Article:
There are so many advantages to creating drawings in pen and one of those is that it explicitly shows you what you are capable of achieving.
Rather than being a disappointment, I find it usually reveals something good about my progress and it's totally worth experimenting with.
Have you ever had the urge to draw something but just as quickly discard the idea because your pencils are out of reach?
This happens to me all the time so rather than give up, I make do with the nearest thing. Being lazy has real benefits!
Instead of going in search of my pencils, I always have a pen handy so I use that, knowing full well that I'm probably not going to do a good illustration but let's see how it goes anyway.
No expectations means there's:...
I don't know about you but sometimes I feel insecure about whether I can draw successfully but the pen rescues me because I throw all inhibitions away to get an image down. It's now or never, right?
My sister and niece are travelling through Scotland at the moment and they're sending home some great photos. My fingers itch to portray the beautiful scenery so below you see my quick translation of a scene near Inverness (I think that's right!)
Drawings in pen force us to simplify an image and find its highlights.
Naturally, there's no possibility to erase so there's no choice but to keep adding lines until the right ones are found - this is brilliant practice! It is well written that many incorrect strokes are needed before we find accuracy and it's this repetitive action that finally gets our hand to respond to the images in our mind.
I enjoy these pen sessions very much plus they make a great addition to my sketchbook. I cut and paste the sketches because they are generally on scrap paper. If I don't do this, my sketchbook can lay idle for long periods of time.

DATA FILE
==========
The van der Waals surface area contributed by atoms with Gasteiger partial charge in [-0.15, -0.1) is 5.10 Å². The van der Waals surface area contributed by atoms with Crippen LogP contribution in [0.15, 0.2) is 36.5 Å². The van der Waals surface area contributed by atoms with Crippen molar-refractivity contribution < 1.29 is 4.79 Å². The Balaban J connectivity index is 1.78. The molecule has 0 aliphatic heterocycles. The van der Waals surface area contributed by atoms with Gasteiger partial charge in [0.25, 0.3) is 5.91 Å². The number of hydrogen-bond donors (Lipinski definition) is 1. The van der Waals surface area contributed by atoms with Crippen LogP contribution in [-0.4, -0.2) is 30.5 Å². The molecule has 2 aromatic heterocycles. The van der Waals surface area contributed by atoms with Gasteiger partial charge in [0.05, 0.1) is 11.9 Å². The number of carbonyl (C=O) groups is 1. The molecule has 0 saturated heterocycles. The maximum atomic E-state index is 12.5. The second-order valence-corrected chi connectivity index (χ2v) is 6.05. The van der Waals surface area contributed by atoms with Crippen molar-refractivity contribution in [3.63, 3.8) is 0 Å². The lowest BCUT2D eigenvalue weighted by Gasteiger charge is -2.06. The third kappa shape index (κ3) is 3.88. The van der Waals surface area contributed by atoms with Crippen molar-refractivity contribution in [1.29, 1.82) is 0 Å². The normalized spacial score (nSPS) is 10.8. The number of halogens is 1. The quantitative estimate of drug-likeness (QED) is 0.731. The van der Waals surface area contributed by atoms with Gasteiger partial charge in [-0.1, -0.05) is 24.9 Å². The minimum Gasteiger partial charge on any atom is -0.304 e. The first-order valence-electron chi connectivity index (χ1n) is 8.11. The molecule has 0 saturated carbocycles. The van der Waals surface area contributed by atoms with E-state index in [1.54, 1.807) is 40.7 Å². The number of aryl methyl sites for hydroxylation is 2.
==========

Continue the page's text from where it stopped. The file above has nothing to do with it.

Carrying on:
I want to record each and every image and measure my progress with the passing of time and if this is the only way to do it, then so be it. We each need to adapt and conform to circumstances that suit our way of life.
I figure these stolen minutes are probably worth hours of valuable practice. After creating my drawings in pen, I find it easier to remember what not to do rather than what I should do!
I discover that my observation skills are improving when I see that I'm still able to make a decent representation of things that appeal to me. It sure beats feeling uncertain while waiting for some spare time to draw. We all know how that pans out!
Nature is an easy topic and it lifts my spirits when a scene emerges, seemingly without much effort.
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Every pen illustration is like an expedition - challenging and testing yet exhilarating at the same time. Drawing intrigues me, do you feel that way too?
I suffer with a lack of confidence in portraying animals so I have a go with them, too.
This is an area where I need more work but it's fun to see what evolves. I notice when I do drawings in pen that I need to find more patience, particularly portraying fussy bits like fur.
A pen teaches you where your weak spots are and where you need to focus more attention.
You learn a lot by studying other sketches and observing how artists use tiny lines to make big statements. The dog was a sketch that I liked from an old book so I copied it to learn how to place the strokes.
When you teach yourself to draw, studying artwork is a must because you learn how to simplify objects, how lines don't have to meet and how a sweep of the pen can make an image pop.
It's not only pen that can be a good teacher, Charcoal is another medium that forces you to stop being fussy. These mediums are different tools that we have at our disposal, leading the way to further our development.
I still like to mentally draw objects or trace outlines with my eyes and I'm sure that helps also!
The hand needs a certain amount of training but with practice, it can be made to execute whatever the mind perceives.
Drawings in pen are restricting yet enlightening because you have to find a way to illustrate a form with simple lines and work out how to arrange them in an artistic way.
All kinds of practice keeps your eye/hand communication well-oiled.
Of course, you can use a pencil to craft an idea first, there are no rules here, you do whatever you please. It's just that when a pencil isn't within reach, throw caution to the wind and see what happens with drawings in pen.
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